• [0009]
    The algorithm authorizing the predetermined level of command control based upon the identity of the user utilizes at least three levels of access, user level, administrator level, and technician level, for example; and the lockable devices have levels of access, wherein the authorizing algorithm only permits an individual who has successfully logged in to change the status of the lockable device, from locked to unlocked or vice versa, and the individual must have as high or higher level of access than the lockable device's access level.
  • [0010]
    Furthermore, the present invention provides a method for selectively granting access to an asset. The method includes the steps of providing a lockable device coupled to and secured by a security assembly; providing a command kiosk with a processor remotely located from the lockable device executing one or more algorithms operable for identifying a user, authorizing a predetermined level of command control based upon the identity of the user, receiving a command from the user to provide access to the device to at least one of the user and a third party, and translating the command into a form that may be received by the security assembly; providing a communications channel operable for communicating the translated command to the security assembly; providing a controller proximately located to the lockable device executing one or more algorithms operable for actuating the security assembly in response to the translated command, thereby providing access to the lockable device to at least one of the user and a third party; logging in a user with a biometric scanner and confirming against a database of users, where each user has a biometric password and is assigned a level of access; selecting a lockable device and confirming against a database of lockable devices having a unique address and a level of access, that the user has as high or a higher level of access than the selected lockable device; assuming that the user has clearance, selecting at least one third party from a list; actuating a lock on a selected lockable device, or canceling to exit or start the process over; and recording all entries for possible later generation of a report.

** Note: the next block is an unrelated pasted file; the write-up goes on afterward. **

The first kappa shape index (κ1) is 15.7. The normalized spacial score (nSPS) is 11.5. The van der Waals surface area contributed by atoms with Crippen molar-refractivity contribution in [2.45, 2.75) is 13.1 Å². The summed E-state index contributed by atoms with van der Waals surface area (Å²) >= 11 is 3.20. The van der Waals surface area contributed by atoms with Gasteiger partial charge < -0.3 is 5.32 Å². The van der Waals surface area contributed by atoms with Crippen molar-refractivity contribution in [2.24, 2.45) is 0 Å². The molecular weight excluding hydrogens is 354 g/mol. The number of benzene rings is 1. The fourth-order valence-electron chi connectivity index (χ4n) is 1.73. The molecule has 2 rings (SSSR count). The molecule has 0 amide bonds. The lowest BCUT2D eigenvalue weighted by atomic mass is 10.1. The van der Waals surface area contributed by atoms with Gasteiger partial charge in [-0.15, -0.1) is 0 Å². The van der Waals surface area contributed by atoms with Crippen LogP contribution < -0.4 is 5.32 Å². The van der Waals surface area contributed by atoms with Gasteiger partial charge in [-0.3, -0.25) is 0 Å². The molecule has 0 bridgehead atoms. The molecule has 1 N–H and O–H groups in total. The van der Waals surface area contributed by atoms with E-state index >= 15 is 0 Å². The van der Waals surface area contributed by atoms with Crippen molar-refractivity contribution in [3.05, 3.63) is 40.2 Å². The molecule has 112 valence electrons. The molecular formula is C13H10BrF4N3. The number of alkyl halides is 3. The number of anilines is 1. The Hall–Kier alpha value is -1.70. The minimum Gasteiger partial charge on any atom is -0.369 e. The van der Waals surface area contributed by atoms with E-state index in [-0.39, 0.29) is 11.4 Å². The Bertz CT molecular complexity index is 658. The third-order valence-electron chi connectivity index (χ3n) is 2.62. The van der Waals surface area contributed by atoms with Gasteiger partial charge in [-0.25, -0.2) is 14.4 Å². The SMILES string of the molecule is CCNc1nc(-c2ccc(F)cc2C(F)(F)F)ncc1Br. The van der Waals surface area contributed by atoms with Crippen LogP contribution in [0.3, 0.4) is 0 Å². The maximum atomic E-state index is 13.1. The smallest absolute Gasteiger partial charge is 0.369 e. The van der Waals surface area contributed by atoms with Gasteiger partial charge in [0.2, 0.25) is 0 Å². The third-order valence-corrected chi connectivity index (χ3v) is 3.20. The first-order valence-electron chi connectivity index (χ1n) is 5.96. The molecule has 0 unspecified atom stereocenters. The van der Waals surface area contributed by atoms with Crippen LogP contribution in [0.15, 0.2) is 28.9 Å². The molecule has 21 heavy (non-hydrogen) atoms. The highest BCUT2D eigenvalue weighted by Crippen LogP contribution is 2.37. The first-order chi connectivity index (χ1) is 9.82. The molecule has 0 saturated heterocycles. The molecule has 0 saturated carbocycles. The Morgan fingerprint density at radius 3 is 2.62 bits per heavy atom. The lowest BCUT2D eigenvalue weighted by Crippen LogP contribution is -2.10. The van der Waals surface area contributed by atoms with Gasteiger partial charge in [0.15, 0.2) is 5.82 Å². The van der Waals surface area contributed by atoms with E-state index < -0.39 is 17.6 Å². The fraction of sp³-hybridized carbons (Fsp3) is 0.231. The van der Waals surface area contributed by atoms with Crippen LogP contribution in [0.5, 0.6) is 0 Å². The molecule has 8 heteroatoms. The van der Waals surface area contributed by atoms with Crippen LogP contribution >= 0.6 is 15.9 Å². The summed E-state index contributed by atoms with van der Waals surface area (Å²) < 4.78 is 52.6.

• [0011]
    It should be noted that the method is particularly suitable as a gaming method for selectively granting access. In such exemplary embodiment, the lockable device is selected from the group consisting of a tray disposed within a surface of a table, an apparatus disposed within a slot machine, and the like. In the case of a tray, there is a lid disposed over a top of the tray coupled with a selectively actuated latch assembly, and in the case of a slot machine there is a door disposed over an opening of the slot machine coupled with the selectively actuated latch assembly. The processor is further operable for receiving a command from the user to prevent access to the device for at least one of the users and a third party and translating the command into a form that may be received by the security assembly. After actuating the actuating a lock, the user is automatically logged out. Alternatively, the security assembly is only actuated temporarily, reverting to an initial state after a predetermined period of time.
  • [0012]